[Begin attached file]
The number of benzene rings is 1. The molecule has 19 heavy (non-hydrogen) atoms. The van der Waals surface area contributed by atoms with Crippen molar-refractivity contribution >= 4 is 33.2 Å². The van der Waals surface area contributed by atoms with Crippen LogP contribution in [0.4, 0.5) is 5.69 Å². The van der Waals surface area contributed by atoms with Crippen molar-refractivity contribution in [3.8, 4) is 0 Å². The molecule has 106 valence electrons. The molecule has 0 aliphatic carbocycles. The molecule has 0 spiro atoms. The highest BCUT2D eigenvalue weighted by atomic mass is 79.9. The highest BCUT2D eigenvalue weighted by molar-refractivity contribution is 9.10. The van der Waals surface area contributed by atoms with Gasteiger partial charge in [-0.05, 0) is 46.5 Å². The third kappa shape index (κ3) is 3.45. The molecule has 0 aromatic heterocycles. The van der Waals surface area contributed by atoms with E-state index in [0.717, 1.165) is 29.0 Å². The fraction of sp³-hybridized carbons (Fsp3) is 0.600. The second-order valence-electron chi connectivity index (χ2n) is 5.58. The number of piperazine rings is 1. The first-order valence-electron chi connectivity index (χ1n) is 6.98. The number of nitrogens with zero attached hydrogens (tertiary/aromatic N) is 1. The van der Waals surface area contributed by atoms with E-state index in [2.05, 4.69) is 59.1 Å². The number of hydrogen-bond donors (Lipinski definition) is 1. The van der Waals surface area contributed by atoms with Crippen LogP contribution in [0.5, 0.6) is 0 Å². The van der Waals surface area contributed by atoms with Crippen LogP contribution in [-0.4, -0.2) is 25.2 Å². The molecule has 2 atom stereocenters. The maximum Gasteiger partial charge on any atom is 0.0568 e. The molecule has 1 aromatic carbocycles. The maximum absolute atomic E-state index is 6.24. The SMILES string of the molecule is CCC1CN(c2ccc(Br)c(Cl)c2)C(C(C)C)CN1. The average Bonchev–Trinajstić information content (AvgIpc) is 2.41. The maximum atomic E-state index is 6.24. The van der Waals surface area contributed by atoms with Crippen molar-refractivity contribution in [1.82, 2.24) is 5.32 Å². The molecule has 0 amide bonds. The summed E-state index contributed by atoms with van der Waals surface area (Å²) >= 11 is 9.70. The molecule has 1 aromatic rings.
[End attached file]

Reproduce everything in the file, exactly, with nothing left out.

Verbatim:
The number of benzene rings is 1. The molecule has 19 heavy (non-hydrogen) atoms. The van der Waals surface area contributed by atoms with Crippen molar-refractivity contribution >= 4 is 33.2 Å². The van der Waals surface area contributed by atoms with Crippen LogP contribution in [0.4, 0.5) is 5.69 Å². The van der Waals surface area contributed by atoms with Crippen molar-refractivity contribution in [3.8, 4) is 0 Å². The molecule has 106 valence electrons. The molecule has 0 aliphatic carbocycles. The molecule has 0 spiro atoms. The highest BCUT2D eigenvalue weighted by atomic mass is 79.9. The highest BCUT2D eigenvalue weighted by molar-refractivity contribution is 9.10. The van der Waals surface area contributed by atoms with Gasteiger partial charge in [-0.05, 0) is 46.5 Å². The third kappa shape index (κ3) is 3.45. The molecule has 0 aromatic heterocycles. The van der Waals surface area contributed by atoms with E-state index in [0.717, 1.165) is 29.0 Å². The fraction of sp³-hybridized carbons (Fsp3) is 0.600. The second-order valence-electron chi connectivity index (χ2n) is 5.58. The number of piperazine rings is 1. The first-order valence-electron chi connectivity index (χ1n) is 6.98. The number of nitrogens with zero attached hydrogens (tertiary/aromatic N) is 1. The van der Waals surface area contributed by atoms with E-state index in [2.05, 4.69) is 59.1 Å². The number of hydrogen-bond donors (Lipinski definition) is 1. The van der Waals surface area contributed by atoms with Crippen LogP contribution in [0.5, 0.6) is 0 Å². The van der Waals surface area contributed by atoms with Crippen LogP contribution in [-0.4, -0.2) is 25.2 Å². The molecule has 2 atom stereocenters. The maximum Gasteiger partial charge on any atom is 0.0568 e. The molecule has 1 aromatic carbocycles. The maximum absolute atomic E-state index is 6.24. The SMILES string of the molecule is CCC1CN(c2ccc(Br)c(Cl)c2)C(C(C)C)CN1. The average Bonchev–Trinajstić information content (AvgIpc) is 2.41. The maximum atomic E-state index is 6.24. The van der Waals surface area contributed by atoms with Crippen molar-refractivity contribution in [1.82, 2.24) is 5.32 Å². The molecule has 0 amide bonds. The summed E-state index contributed by atoms with van der Waals surface area (Å²) >= 11 is 9.70. The molecule has 1 aromatic rings.